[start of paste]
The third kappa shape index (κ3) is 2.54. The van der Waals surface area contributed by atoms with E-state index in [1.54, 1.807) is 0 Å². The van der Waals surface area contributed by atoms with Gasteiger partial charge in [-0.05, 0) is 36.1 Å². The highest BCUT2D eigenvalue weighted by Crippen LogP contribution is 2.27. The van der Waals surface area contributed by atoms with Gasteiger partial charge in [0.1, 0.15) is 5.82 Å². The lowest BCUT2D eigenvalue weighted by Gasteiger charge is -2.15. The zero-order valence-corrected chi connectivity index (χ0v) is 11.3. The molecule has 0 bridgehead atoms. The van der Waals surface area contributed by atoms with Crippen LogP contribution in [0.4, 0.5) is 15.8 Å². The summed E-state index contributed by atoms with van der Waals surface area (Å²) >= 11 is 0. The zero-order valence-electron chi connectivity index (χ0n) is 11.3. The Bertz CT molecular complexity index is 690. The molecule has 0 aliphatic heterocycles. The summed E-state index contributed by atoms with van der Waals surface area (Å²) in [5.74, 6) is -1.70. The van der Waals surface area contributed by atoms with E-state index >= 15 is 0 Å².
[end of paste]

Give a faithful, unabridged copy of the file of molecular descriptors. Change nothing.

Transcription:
The third kappa shape index (κ3) is 2.54. The van der Waals surface area contributed by atoms with E-state index in [1.54, 1.807) is 0 Å². The van der Waals surface area contributed by atoms with Gasteiger partial charge in [-0.05, 0) is 36.1 Å². The highest BCUT2D eigenvalue weighted by Crippen LogP contribution is 2.27. The van der Waals surface area contributed by atoms with Gasteiger partial charge in [0.1, 0.15) is 5.82 Å². The lowest BCUT2D eigenvalue weighted by Gasteiger charge is -2.15. The zero-order valence-corrected chi connectivity index (χ0v) is 11.3. The molecule has 0 bridgehead atoms. The van der Waals surface area contributed by atoms with Crippen LogP contribution in [0.4, 0.5) is 15.8 Å². The summed E-state index contributed by atoms with van der Waals surface area (Å²) >= 11 is 0. The zero-order valence-electron chi connectivity index (χ0n) is 11.3. The Bertz CT molecular complexity index is 690. The molecule has 0 aliphatic heterocycles. The summed E-state index contributed by atoms with van der Waals surface area (Å²) in [5.74, 6) is -1.70. The van der Waals surface area contributed by atoms with E-state index >= 15 is 0 Å².